“Phony careers and meaningless lives”

This week comedian and writer Jerry Seinfeld won a Clio award, intended to “reward innovation and creative excellence in advertising, design and communication”.  I don’t know why he won the award (indeed, he didn’t seem to know either), and I don’t really care: advertising and marketing are aspects of the modern consumerist world that make me feel ill if I think about them for too long.

“I love advertising because I love lying.”

Seinfeld comes close to illustrating my sentiment when it comes to advertising, and did this whilst on stage accepting his Clio (named after the Greek goddess and muse, not the Renault).  With the trophy in hand, he tore into the world of advertising:

He goes on to support materialism with such subtle irony that most of the audience, presumably made up of execs there hoping to win one of these awards for themselves, applauds and cheers apparently in a delighted state of ignorance.  Jerry also talks about the 1991 Clio debacle, in which the presenting company suffered so poorly from mismanagement that it had run itself into the ground and its employees had walked out, leaving the award show to be run by the caterer and a few drunken volunteers.  It doesn’t support what I’m saying here, but it’s a grimly amusing anecdote that you can read about on the Wiki page.

I’m writing this blog not because I thought Seinfeld was particularly funny or insightful – in fact, accepting an award only to ridicule its sponsors is a bit of a dick move, when he could have simply refused – but having worked in the world of corporate marketing and sales I hope it might go some way towards explaining why I chose to abandon Western business and take up teaching in the East.

“In advertising everything is the way you wish it was.  I don’t care that it won’t be like that when I actually get the product being advertised … We all believe that ‘Hey, maybe this one won’t stink!’  We are happy in that moment between the commercial and the purchase.”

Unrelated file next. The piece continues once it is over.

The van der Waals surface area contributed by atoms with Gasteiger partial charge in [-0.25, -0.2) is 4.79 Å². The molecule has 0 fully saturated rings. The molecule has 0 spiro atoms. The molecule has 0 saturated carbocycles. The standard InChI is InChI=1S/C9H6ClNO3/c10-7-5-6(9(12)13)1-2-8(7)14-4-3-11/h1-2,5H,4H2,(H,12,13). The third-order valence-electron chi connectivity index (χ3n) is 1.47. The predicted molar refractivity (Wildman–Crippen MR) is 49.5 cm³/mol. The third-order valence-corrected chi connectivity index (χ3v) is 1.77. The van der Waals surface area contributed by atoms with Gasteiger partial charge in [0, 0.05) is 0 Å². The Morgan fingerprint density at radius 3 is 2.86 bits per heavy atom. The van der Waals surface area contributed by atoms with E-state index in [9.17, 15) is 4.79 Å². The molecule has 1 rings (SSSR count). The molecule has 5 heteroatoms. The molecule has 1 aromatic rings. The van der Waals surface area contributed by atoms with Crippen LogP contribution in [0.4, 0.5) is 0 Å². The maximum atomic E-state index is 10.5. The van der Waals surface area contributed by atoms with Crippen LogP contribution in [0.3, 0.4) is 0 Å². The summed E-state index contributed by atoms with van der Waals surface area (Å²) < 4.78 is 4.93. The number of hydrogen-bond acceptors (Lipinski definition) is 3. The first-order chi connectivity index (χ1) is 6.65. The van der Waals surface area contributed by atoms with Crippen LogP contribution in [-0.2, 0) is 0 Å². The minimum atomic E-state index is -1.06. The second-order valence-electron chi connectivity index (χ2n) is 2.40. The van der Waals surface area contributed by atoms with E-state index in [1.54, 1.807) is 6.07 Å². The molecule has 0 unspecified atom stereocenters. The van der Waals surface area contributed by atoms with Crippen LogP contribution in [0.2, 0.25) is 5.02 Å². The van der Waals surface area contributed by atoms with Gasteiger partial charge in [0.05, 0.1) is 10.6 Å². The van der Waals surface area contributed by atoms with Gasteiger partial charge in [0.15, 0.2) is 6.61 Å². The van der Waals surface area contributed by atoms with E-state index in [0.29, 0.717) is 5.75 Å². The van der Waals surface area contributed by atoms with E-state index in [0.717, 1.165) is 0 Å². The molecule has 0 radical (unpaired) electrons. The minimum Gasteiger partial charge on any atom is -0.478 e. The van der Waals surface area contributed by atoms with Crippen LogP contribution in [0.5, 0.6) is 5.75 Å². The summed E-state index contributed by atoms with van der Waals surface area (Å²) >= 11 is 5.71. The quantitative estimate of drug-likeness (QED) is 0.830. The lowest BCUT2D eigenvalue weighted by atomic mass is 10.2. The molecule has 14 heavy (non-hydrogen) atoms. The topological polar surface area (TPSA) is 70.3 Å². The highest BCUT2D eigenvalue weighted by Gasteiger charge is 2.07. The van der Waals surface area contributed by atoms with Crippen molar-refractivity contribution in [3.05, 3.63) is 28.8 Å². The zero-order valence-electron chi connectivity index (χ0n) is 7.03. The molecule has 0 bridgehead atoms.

Advertising has become inherently dishonest and manipulative.  It doesn’t need to be this way: an ad in the paper advertising a car with its specs and price is something that you still see from time to time.  This is all an advert needs, and the product will speak for itself.  But as businesses produce shoddier products, their advertising must become proportionately deceptive in order to make it seem appealing.  I spent over a year writing sales material for a global company and felt unclean the entire time.

“I think spending your lives trying to dupe innocent people out of hard-won earnings to buy useless, low-quality, misrepresented items and services is an excellent use of your energy.”

I spent most of my down-time avoiding television.  I don’t listen to radio, either.  Advertisements bother me to the extent that I don’t even go to where they might appear.  I’m tired of seeing TV ads with misleading charts and statistics, where spurious data is manipulated to appear legitimate.  Anyone who looks closely can see through these ruses, but many do not look, and others accept that deception is a part of advertising.

I look forward to the day when the only marketing I see is in incomprehensible Chinese hieroglyphs.

— db




After four weeks of lessons, teaching practice, planning for teaching practice, reading, studying and assignments, we’ve finally completed the CELTA training course.

It was not easy.  Sleep deprivation, prolonged stress and total absence of down-time made it tough for everyone on the course.  There were arguments.  There were tears.  There were moments of genuine stage-fright.  There were penguins.  But somehow we all pulled through and aced that sucker!

It’s amazing how quickly bonds of friendship are formed when you’re trapped in the same room as a dozen people every day for a month.  It almost becomes a survival story.  By the end of week three we were one step away from madness and cannibalism.

I owe my pass grade to my awesome teammates, Kat and Palwasha; to my five tutors at the ELTC who made things as simple as possible for our weary brains; and to the class in general, who made it a much more enjoyable time than it ever needed to be.

So, what now for David?  Task 1 is getting a job.  I’m in talks with one promising looking school in Xi’an, Shaanxi province of China.  More on that later.  For now I’m going to put my feet up, drink unhealthy amounts of tea, and try to remember what it feels like to relax.

It’s coming back to me quite quickly!


9 reasons to STOP AVOIDING Learning English

The FUTURE of Learning

lazy personIf you know someone who you think desperately needs to learn English, here are 10 convincing ideas to share with them